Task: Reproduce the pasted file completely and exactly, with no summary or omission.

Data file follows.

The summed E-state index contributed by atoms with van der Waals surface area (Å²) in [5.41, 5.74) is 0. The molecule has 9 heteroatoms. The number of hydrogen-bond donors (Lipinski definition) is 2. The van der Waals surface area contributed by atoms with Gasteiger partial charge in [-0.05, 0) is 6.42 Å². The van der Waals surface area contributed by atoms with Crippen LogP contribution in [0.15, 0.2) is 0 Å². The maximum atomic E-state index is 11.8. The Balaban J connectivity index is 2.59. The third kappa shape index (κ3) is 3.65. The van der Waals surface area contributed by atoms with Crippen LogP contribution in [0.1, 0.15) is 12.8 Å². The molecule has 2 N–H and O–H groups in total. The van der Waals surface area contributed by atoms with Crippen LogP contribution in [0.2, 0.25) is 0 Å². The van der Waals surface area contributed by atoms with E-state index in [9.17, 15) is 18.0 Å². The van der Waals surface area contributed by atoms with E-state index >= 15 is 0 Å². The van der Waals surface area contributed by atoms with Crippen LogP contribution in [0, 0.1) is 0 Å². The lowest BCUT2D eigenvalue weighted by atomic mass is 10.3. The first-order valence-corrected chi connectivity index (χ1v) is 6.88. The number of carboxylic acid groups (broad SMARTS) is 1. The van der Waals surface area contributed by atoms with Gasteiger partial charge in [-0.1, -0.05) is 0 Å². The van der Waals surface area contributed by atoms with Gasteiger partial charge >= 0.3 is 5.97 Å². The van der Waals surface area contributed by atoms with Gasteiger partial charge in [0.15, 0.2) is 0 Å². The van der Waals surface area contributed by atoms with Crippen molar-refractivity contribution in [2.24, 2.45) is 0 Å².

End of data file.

The summed E-state index contributed by atoms with van der Waals surface area (Å²) in [5.41, 5.74) is 0. The molecule has 9 heteroatoms. The number of hydrogen-bond donors (Lipinski definition) is 2. The van der Waals surface area contributed by atoms with Gasteiger partial charge in [-0.05, 0) is 6.42 Å². The van der Waals surface area contributed by atoms with Crippen LogP contribution in [0.15, 0.2) is 0 Å². The maximum atomic E-state index is 11.8. The Balaban J connectivity index is 2.59. The third kappa shape index (κ3) is 3.65. The van der Waals surface area contributed by atoms with Crippen LogP contribution in [0.1, 0.15) is 12.8 Å². The molecule has 2 N–H and O–H groups in total. The van der Waals surface area contributed by atoms with Crippen LogP contribution in [0.2, 0.25) is 0 Å². The van der Waals surface area contributed by atoms with E-state index in [9.17, 15) is 18.0 Å². The van der Waals surface area contributed by atoms with E-state index >= 15 is 0 Å². The van der Waals surface area contributed by atoms with Crippen LogP contribution in [0, 0.1) is 0 Å². The lowest BCUT2D eigenvalue weighted by atomic mass is 10.3. The first-order valence-corrected chi connectivity index (χ1v) is 6.88. The number of carboxylic acid groups (broad SMARTS) is 1. The van der Waals surface area contributed by atoms with Gasteiger partial charge in [-0.1, -0.05) is 0 Å². The van der Waals surface area contributed by atoms with Gasteiger partial charge >= 0.3 is 5.97 Å². The van der Waals surface area contributed by atoms with Gasteiger partial charge in [0.15, 0.2) is 0 Å². The van der Waals surface area contributed by atoms with Crippen molar-refractivity contribution in [2.24, 2.45) is 0 Å².